SGA discusses changing wording of bylaws to be more inclusive
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SGA discusses changing wording of bylaws to be more inclusive

The use of pronouns in the Student Government Association’s constitution and bylaws is up for debate, as senators discussed a potential change in wording at the last meeting of the semester Tuesday evening.

According to some SGA senators, the current constitution isn’t as inclusive as they’d like it to be because of the use of the words “his” or “her.” In order to make it more inclusive, they said that replacing those gender specific pronouns to “the senator” would make the constitution more inclusive.

At-large Senator Olivia Mann said she’s pleased with the move toward altercating the wording.

“I think it’s a really great step forward,” she said. “It may seem small, but it means something.”

This resolution was sent to the Internal Review Committee, and will be voted on next semester.

The SGA also discussed a potential resolution that would proclaim the University of South Dakota as a community of tolerance and acceptance as well as a bill that would amend the constitution bylaws to make SGA more inclusive.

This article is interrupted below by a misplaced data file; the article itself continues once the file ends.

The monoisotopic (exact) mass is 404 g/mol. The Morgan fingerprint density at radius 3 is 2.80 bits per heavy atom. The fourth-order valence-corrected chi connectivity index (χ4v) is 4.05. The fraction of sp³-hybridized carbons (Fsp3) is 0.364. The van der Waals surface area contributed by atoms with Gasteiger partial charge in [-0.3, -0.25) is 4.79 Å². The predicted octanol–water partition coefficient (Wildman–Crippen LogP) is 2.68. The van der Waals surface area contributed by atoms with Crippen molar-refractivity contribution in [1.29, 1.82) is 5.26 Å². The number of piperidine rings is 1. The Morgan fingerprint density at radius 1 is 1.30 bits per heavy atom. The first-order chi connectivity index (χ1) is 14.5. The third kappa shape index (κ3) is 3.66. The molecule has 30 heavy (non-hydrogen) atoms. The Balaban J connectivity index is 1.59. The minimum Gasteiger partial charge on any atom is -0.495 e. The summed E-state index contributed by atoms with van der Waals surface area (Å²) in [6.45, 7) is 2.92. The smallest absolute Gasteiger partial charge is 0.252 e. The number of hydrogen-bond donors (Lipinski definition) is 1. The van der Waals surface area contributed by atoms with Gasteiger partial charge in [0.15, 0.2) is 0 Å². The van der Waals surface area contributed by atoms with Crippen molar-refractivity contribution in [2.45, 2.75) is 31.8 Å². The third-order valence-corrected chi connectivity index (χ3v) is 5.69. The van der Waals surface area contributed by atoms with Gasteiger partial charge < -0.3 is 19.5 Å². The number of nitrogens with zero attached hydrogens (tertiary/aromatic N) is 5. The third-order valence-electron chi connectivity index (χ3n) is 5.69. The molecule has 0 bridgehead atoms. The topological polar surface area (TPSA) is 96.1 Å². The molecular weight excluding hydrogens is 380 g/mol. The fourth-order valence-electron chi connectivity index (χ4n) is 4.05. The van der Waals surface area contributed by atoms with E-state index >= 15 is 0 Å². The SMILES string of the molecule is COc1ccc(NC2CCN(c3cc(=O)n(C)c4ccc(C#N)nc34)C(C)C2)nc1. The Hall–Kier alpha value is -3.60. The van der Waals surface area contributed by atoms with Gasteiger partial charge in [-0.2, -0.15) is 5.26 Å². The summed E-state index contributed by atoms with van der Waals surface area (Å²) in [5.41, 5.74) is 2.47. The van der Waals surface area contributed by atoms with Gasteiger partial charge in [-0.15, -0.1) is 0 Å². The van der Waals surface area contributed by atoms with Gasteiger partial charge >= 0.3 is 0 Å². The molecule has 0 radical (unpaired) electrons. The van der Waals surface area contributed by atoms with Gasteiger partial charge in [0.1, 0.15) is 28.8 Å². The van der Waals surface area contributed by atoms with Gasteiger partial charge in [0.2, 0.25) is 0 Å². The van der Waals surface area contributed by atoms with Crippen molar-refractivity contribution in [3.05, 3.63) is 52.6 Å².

A resolution to proclaim USD as a community of tolerance and acceptance wasn’t voted on; however, senators, including Mann, said they believed it would make a difference to many students.

“I think it will mean a lot to students who are feeling unsafe,” Mann said. “I think that this is hugely important to members of our student body.”

This resolution was not voted on, but will be voted on in the spring semester.


Senators ended their discussion by briefly discussing the upcoming election season. At-large Senator Lucas Lund said he believed that shortening the time period in which candidates would have to run would keep students interested in the elections.

“I genuinely think that having a condensed campaign would increase the voting turnout,” Lund said.

At-large Senator Marcus Ireland, among other senators, said he didn’t agree that shortening the season would make a difference in the voting turnout.

“I think their interest is either there from the beginning, or it’s not,” Ireland said.